Rethinking Bilingual Education is an exciting new collection of articles about bringing students’ home languages into our classrooms.
For almost two decades, teachers have looked to Reading, Writing, and Rising Up as a trusted text to integrate social justice teaching in language arts classrooms.
This new and expanded edition collects the best articles dealing with race and culture in the classroom that have appeared in Rethinking Schools magazine.
What is Islam?
By Semya Hakim
The recent attacks on the World Trade Center and Pentagon have brought to the surface a lot of ignorant beliefs and stereotypes about Islam. Clearly, it is past time for teachers to educate themselves and their students about what is the second largest religion in the world.
One way to start discussions is to ask students to: 1. List stereotypes about Islam and/or Muslims; 2. List everything they know about Islam and/or Muslims.
When I ask about Islam, I often get blank stares, followed by stammerings such as, "Muslims pray a lot," or, "They believe in Allah" (or, as one of my students told me, "They believe in Allan."). Some students have even told me that all Muslim men have, and possibly are required to have, more than one wife.
One common misconception is that Jihad can be easily translated as "holy war." Jihad actually translates as "to strive in the way of God." So a person who studies Islam, preaches Islam, or defends an Islamic country is jihad. It is not someone who initiates violence in the name of Islam. In fact, the literal translation of the word "Islam" is "peace."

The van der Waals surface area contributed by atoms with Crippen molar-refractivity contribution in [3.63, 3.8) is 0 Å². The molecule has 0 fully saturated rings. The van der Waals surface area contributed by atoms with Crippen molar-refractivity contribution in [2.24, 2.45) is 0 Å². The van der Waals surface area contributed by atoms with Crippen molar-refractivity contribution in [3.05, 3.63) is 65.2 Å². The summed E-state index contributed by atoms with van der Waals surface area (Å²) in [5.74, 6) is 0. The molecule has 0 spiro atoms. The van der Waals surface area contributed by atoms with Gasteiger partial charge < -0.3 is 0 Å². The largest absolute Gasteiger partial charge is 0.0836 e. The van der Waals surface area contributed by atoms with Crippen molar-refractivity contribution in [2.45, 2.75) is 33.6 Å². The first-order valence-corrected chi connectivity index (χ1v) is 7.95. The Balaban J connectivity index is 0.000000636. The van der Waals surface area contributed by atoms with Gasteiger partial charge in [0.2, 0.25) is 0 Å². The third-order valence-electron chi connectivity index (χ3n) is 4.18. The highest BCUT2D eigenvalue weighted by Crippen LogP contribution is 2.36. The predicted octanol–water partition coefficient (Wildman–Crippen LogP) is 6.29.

This misunderstanding stems, in part, from the fact that many non-Muslim Americans do not understand that Islam is a way of life. Because Muslims don't necessarily see boundaries between nation-states the way Americans do, their patriotism is more about the religion than a particular country. Also, because of religious/racial profiling in the media and elsewhere, Muslims are one of the few groups who are consistently identified by religion when they are accused of committing terrorist acts.
BASIC FACTS ABOUT ISLAM
Part of the problem is that many teachers approach Islam as if it were some distant, ancient religion. Yet there are six million Muslims in the United States, and Islam is one of the fastest-growing religions in the country.
Here is some basic information about Islam that can help teachers educate their students.
Islam is the name of the religion; Muslim refers to its followers.
Worldwide, there are 1.2 billion Muslims. Islam is the dominant religion throughout large portions of Asia and Africa, with the largest Muslim populations living in Indonesia, Pakistan, and Bangladesh.
Islam is the third of the three largest monotheistic religions, in addition to Judaism and Christianity. Muslims believe that the Qu'ran is God's word as revealed to the prophet Muhammad (570-632) through the angel Gabriel.
There are five basic beliefs of Islam. 1. Belief in one god. (Allah is the Arabic word for god, not believed to be a separate god from the Judeo-Christian version). 2. Belief in prophethood (Muhammad and the ones before him). 3. Belief in the justice of God. 4. Belief in the Imams (or Apostles) of God (Shi'ite belief). 5. Belief in the Day of Judgment.